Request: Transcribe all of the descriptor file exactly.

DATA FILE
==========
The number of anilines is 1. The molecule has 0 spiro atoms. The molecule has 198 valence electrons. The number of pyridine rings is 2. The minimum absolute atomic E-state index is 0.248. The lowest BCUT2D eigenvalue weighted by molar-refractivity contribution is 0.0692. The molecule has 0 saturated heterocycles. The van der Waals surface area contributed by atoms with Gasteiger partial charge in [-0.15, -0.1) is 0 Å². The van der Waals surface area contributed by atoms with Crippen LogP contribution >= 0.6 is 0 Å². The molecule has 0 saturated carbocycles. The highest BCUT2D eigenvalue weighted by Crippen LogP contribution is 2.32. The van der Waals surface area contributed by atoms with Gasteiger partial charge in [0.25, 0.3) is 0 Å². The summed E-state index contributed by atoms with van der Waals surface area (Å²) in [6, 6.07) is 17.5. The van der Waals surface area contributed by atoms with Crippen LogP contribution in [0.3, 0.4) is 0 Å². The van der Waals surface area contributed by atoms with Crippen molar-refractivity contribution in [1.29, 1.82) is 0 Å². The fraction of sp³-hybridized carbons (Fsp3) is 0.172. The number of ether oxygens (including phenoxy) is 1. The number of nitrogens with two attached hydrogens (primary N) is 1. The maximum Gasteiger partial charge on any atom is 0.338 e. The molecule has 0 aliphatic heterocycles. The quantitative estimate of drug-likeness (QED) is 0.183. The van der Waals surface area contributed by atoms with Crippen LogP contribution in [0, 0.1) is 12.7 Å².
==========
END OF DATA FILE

The number of anilines is 1. The molecule has 0 spiro atoms. The molecule has 198 valence electrons. The number of pyridine rings is 2. The minimum absolute atomic E-state index is 0.248. The lowest BCUT2D eigenvalue weighted by molar-refractivity contribution is 0.0692. The molecule has 0 saturated heterocycles. The van der Waals surface area contributed by atoms with Gasteiger partial charge in [-0.15, -0.1) is 0 Å². The van der Waals surface area contributed by atoms with Crippen LogP contribution >= 0.6 is 0 Å². The molecule has 0 saturated carbocycles. The highest BCUT2D eigenvalue weighted by Crippen LogP contribution is 2.32. The van der Waals surface area contributed by atoms with Gasteiger partial charge in [0.25, 0.3) is 0 Å². The summed E-state index contributed by atoms with van der Waals surface area (Å²) in [6, 6.07) is 17.5. The van der Waals surface area contributed by atoms with Crippen LogP contribution in [0.3, 0.4) is 0 Å². The van der Waals surface area contributed by atoms with Crippen molar-refractivity contribution in [1.29, 1.82) is 0 Å². The fraction of sp³-hybridized carbons (Fsp3) is 0.172. The number of ether oxygens (including phenoxy) is 1. The number of nitrogens with two attached hydrogens (primary N) is 1. The maximum Gasteiger partial charge on any atom is 0.338 e. The molecule has 0 aliphatic heterocycles. The quantitative estimate of drug-likeness (QED) is 0.183. The van der Waals surface area contributed by atoms with Crippen LogP contribution in [0, 0.1) is 12.7 Å².